Note that the new flat rate was lower than the lowest rate in the old progressive system. That reform created a lower income tax rate for all taxpayers. (That did not mean a lower tax bill for everyone. Along with lowering rates, legislators ended some exemptions and credits. Ongoing budget discussions this year involve tax tweaks that could restore exemptions for items such as medical expenses.)

Critics of a flat tax often complain that “the rich” — usually meaning “high-income earners,” a term that is not exactly synonymous with “rich” — should pay more. Those critics imply that all taxpayers pay the same amount of tax under a flat tax system. Since those with lower incomes have less money to spend, their tax burden is heavier.

That’s misleading. Under a flat tax, all taxpayers face the same rate — not the same amount of taxation. Without any credits or exemptions, the person who earns $300,000 pays 10 times as much in taxes as the person who earns $30,000. At a 6 percent rate, that’s $18,000 versus $1,800.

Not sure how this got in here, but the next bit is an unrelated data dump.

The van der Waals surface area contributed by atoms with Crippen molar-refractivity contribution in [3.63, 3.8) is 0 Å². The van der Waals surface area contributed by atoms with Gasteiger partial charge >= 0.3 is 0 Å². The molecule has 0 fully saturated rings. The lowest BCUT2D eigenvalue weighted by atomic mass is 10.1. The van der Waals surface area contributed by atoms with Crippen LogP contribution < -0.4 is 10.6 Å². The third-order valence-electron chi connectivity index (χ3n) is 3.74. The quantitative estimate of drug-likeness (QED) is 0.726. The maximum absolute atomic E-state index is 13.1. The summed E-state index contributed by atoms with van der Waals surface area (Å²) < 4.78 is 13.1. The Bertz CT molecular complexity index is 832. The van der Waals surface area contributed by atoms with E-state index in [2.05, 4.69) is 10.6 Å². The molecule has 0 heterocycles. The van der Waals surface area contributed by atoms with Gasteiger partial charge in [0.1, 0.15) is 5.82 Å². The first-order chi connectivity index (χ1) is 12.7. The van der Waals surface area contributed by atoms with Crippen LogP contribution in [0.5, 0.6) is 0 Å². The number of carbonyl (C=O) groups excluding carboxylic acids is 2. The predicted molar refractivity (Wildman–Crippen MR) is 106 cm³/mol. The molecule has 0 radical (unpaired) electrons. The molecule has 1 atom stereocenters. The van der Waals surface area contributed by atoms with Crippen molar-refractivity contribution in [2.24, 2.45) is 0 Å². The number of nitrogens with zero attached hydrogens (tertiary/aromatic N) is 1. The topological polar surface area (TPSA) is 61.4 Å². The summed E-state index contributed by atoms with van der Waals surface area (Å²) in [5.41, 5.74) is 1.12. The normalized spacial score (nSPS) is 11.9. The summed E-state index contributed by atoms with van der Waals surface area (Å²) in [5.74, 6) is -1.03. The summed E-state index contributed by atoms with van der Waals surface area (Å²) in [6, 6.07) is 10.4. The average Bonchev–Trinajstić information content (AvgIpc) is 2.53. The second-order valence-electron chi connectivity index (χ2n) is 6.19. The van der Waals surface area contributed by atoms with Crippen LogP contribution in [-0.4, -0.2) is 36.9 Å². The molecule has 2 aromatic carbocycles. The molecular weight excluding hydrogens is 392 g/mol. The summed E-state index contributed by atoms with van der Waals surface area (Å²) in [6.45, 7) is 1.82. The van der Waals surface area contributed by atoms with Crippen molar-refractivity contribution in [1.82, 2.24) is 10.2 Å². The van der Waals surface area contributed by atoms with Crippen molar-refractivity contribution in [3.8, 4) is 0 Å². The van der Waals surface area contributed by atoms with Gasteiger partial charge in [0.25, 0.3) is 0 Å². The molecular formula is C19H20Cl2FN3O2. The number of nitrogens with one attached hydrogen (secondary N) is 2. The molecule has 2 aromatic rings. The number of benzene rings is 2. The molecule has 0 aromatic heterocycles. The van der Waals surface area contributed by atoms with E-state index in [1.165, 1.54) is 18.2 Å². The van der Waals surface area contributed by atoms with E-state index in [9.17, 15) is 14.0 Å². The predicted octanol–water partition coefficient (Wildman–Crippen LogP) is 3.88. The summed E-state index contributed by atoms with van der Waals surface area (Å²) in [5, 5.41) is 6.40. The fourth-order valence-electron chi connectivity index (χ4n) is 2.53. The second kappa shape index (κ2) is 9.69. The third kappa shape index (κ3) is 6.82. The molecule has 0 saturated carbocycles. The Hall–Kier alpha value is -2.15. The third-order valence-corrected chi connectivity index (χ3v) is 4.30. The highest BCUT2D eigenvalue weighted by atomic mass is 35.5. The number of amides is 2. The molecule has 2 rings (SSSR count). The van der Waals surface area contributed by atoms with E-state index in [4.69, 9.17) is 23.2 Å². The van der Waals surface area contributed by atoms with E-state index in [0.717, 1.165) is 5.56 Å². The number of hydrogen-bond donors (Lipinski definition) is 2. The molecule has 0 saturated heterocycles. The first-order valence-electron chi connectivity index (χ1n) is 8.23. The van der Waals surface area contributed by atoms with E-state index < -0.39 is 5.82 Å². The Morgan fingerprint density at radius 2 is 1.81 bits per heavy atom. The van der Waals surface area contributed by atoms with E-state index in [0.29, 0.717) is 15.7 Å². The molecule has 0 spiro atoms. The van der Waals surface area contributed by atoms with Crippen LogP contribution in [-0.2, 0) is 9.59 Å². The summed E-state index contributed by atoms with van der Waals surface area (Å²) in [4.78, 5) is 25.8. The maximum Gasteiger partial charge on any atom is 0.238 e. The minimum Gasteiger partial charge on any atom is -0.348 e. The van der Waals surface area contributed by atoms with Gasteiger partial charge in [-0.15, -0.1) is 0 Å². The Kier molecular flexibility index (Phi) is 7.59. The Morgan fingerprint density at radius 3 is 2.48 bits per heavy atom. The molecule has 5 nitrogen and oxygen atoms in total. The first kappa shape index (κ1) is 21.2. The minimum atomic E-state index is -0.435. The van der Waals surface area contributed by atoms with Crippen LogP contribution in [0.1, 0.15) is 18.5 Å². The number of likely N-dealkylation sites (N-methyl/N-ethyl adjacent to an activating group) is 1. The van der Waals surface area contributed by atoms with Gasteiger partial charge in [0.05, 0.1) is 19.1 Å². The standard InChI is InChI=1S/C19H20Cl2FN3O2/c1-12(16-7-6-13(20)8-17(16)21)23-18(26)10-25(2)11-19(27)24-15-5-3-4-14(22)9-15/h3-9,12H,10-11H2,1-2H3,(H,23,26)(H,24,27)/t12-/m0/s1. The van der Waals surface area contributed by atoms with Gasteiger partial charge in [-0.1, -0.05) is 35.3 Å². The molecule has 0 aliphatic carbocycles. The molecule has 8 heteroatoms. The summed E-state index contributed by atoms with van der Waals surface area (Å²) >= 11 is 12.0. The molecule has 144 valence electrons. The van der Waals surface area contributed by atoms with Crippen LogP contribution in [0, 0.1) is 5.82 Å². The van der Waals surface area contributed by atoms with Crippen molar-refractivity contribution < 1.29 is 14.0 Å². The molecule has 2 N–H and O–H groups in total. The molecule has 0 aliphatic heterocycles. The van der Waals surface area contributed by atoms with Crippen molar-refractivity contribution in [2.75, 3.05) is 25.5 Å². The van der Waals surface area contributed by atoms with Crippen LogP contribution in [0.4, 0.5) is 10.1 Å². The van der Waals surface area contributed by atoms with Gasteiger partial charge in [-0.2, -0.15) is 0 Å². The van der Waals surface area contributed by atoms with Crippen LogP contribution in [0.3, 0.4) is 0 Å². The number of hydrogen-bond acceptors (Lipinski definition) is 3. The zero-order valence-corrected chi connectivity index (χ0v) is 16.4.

Even though the high-income taxpayer pays more — much more — than the taxpayer who earns less, the flat tax rate acts very differently than a progressive system. Each taxpayer surrenders to the tax man the exact same portion of his income.

Except that he doesn’t.

The simple example above omits all credits and exemptions. But that’s overly simplistic. The tax code builds in multiple ways to remove income from taxation. Since conservative reformers started working on tax reform in 2013, they’ve tried to eliminate many credits and exemptions that had favored or penalized particular types of behavior, just because some previous set of lawmakers favored or disliked that behavior.

Even with those changes, broad-based exemptions remain. Some have expanded along with the recent reduction in top marginal rates. For instance, lawmakers expanded the standard deduction. This is the amount of income excluded from any calculation of state taxes.